Pinder-Butler says govt must find balance between healthcare and economy
CPSA: Healthcare workers exposed on the frontlines yet “continue to be excluded from meaningful engagement with policymakers”
NASSAU, BAHAMAS — The Consultant Physicians Staff Association (CPSA) is recommending that testing remain a requirement for travel beyond May 1, due to the widespread transmission of COVID-19 cases during the current third wave.
Last week, Prime Minister Dr Hubert Minnis announced eased restrictions for fully vaccinated individuals, including exemption from RT-PCR testing for fully vaccinated travelers into and throughout The Bahamas.
Responding to the policy, CPSA President Dr Sabriquet Pinder-Butler in a statement insisted that testing should still be a requirement past the expected implementation date given that the virus is still contractable even with vaccination.
She further suggested that the government also consider the incorporation of rapid antigen tests in the travel protocol, subsidization of PCR testing or liaising with labs for cost reduction.
“Further support and strengthening of contact-tracing protocols are also a necessity,” she said.
Despite concerns regarding the removal of testing restrictions for fully vaccinated individuals traveling into and throughout The Bahamas, health officials have said the matter of transmission after vaccination is still being reviewed by the National COVID-19 Vaccine Consultative Committee.
Yesterday, Health Minister Renward Wells reiterated that stance, noting that “the jury is still out” on research regarding transmissibility after full vaccination.
He noted that the country will continue to monitor the situation and will implement best practices as has been seen in other countries globally, which have vaccinated the majority of their population.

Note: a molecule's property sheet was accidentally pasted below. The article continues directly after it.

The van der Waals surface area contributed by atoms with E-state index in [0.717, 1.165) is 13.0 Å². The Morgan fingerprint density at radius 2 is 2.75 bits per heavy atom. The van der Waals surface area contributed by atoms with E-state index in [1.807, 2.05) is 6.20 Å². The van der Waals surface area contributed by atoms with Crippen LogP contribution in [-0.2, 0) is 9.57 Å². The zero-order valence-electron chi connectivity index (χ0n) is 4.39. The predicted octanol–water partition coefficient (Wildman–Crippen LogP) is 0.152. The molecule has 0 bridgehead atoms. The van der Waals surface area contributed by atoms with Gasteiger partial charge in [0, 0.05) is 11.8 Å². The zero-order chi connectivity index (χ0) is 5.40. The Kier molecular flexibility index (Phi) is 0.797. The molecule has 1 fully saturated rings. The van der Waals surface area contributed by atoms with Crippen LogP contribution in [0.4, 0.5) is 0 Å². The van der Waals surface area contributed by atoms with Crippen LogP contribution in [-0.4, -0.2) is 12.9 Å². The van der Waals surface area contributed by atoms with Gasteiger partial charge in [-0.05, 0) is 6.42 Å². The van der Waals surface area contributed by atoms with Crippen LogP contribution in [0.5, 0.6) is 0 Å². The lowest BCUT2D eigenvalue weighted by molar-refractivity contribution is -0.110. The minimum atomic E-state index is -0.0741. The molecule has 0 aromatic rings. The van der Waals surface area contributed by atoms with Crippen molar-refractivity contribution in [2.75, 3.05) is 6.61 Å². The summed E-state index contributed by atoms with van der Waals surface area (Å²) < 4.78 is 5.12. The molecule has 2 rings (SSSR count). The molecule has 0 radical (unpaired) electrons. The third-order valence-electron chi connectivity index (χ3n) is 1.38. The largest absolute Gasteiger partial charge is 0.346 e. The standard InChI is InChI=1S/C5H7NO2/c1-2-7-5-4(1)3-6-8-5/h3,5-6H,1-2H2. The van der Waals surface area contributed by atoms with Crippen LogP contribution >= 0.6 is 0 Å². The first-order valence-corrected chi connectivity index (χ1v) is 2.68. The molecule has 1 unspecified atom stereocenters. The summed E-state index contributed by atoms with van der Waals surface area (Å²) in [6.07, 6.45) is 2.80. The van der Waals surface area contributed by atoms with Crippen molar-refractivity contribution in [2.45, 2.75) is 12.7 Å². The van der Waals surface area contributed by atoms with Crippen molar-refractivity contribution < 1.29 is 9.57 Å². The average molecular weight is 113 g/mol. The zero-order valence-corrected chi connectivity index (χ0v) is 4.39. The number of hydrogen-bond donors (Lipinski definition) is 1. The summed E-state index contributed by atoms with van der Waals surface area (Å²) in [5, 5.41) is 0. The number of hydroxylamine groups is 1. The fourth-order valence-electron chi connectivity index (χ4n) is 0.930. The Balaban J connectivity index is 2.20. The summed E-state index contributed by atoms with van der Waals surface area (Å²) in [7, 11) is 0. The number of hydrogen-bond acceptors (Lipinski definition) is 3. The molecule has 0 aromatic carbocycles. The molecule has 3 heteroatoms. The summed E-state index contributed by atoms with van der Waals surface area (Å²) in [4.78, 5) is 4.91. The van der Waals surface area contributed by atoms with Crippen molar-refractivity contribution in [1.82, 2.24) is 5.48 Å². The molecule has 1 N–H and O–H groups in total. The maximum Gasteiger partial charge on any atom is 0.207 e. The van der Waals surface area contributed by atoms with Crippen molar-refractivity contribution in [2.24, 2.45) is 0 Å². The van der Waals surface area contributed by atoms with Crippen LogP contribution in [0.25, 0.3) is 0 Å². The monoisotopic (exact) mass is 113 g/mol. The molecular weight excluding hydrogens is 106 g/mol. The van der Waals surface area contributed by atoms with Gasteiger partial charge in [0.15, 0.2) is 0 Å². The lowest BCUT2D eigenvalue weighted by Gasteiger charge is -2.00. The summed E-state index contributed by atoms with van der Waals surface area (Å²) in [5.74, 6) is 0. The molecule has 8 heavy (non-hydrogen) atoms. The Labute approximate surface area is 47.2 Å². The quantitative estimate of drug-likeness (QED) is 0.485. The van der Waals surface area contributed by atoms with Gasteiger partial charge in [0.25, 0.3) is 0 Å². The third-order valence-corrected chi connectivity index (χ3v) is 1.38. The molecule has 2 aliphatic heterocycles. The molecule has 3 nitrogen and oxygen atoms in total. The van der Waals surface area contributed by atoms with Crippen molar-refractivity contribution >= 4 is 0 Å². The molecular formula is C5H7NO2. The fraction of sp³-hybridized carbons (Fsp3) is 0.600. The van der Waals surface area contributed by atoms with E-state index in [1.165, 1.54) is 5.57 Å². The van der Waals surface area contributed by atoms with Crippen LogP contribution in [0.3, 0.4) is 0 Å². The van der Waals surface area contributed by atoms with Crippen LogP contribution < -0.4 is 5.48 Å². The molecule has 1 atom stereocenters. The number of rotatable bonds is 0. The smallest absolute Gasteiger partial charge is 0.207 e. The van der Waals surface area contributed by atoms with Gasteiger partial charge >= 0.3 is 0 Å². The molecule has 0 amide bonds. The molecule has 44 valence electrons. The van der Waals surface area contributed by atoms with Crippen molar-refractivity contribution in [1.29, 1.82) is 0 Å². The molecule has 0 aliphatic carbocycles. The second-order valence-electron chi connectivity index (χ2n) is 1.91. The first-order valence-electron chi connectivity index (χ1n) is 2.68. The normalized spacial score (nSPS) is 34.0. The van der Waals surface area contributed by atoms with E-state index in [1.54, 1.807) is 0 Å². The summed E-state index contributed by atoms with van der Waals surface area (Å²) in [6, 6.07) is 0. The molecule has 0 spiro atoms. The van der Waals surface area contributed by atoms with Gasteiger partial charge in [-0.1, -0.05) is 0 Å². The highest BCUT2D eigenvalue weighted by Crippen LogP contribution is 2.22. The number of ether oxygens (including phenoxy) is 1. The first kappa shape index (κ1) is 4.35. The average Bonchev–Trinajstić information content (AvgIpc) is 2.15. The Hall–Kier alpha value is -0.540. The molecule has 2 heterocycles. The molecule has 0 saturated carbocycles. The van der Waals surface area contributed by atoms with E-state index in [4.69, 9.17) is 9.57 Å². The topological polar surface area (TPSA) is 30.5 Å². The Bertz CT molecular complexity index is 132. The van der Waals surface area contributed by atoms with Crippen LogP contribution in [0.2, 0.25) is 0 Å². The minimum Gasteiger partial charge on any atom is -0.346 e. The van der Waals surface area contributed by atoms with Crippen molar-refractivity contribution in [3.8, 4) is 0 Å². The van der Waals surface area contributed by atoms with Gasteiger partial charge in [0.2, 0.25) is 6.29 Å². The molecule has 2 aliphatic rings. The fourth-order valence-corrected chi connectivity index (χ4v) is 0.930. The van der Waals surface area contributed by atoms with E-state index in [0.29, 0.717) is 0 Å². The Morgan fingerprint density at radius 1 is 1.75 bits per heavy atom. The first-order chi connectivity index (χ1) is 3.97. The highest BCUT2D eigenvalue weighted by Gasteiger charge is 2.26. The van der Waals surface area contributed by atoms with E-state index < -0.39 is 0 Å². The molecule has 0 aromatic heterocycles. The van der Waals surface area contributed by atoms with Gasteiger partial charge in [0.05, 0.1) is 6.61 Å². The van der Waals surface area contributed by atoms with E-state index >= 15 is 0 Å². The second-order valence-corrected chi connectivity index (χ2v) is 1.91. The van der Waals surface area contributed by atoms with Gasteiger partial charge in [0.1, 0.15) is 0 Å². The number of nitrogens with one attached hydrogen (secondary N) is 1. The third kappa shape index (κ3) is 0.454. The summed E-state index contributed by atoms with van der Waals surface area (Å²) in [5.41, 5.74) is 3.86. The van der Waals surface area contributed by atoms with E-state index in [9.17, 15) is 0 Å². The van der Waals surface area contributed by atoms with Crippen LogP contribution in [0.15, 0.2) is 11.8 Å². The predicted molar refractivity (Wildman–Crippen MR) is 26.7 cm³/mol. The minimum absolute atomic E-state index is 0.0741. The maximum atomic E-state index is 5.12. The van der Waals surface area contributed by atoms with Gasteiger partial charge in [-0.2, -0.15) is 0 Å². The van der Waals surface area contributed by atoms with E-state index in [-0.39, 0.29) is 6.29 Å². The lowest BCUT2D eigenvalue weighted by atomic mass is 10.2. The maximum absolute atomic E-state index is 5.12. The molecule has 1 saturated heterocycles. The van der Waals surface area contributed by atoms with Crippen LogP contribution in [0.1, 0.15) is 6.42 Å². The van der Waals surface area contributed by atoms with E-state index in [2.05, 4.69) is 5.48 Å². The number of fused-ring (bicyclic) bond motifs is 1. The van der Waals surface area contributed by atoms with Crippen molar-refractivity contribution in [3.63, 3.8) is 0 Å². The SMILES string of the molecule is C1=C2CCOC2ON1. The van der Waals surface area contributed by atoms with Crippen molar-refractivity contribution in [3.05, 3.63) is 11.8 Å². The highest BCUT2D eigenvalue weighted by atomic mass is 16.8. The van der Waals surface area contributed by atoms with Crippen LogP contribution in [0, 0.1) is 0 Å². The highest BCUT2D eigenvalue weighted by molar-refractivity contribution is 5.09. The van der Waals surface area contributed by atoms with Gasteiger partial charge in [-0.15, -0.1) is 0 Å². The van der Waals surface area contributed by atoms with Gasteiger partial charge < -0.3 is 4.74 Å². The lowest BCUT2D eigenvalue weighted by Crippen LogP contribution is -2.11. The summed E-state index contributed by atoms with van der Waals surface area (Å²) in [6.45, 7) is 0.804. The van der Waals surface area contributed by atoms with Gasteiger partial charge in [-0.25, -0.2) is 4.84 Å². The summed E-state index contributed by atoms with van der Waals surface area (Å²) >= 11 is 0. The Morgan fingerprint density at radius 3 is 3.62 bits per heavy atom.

However, Pinder-Butler contended that such a decision could greatly impact The Bahamas.
“We understand the importance of revitalizing our economy, given the financial and social challenges faced by thousands of Bahamians and residents,” she said.
“However, reopening our borders and reducing COVID-19 restrictions without establishing an appropriate balance between the health and the economy of The Bahamas will ultimately result in the sacrifices of not only physicians and other healthcare workers, but also the law-abiding public, to be in vain.”
Pinder-Butler asserted it is precisely because the question of transmissibility after full vaccination remains under review that “continuing the preventative measures and taking precautions while we learn more about this” is important.
She also noted that some vaccines work well against certain COVID strains but are less effective on others, pointing to data from health officials that showed more contagious variants of the coronavirus likely arrived in The Bahamas since last month and have contributed to some extent to the increase in COVID cases.
Recent data also linked the recent increase in cases to international travel.
The CPSA president said her organization continues to support the main preventative measures that have been shown to assist in slowing the spread of the virus, and encouraged anyone wishing to become vaccinated to do so.
“COVID-19 vaccines, although not 100 percent effective, may provide a high degree of protection against getting seriously ill and dying from the disease,” she said.
Exposed and excluded
Pinder-Butler underscored that healthcare institutions and healthcare workers continue to be challenged during this pandemic.
“The recent suspension of some hospital-based services negatively impacted our ability to provide patient care,” she said.
“Physicians continue to have workplace exposures while being on the frontlines with rising COVID-19 cases.
“Yet we continue to be excluded from meaningful engagement with policymakers to discuss strategies to reduce the burden of COVID-19 on us, our healthcare systems and the public at large.”
She added that the association hopes to be more engaged as an integral part of the COVID fight in the country.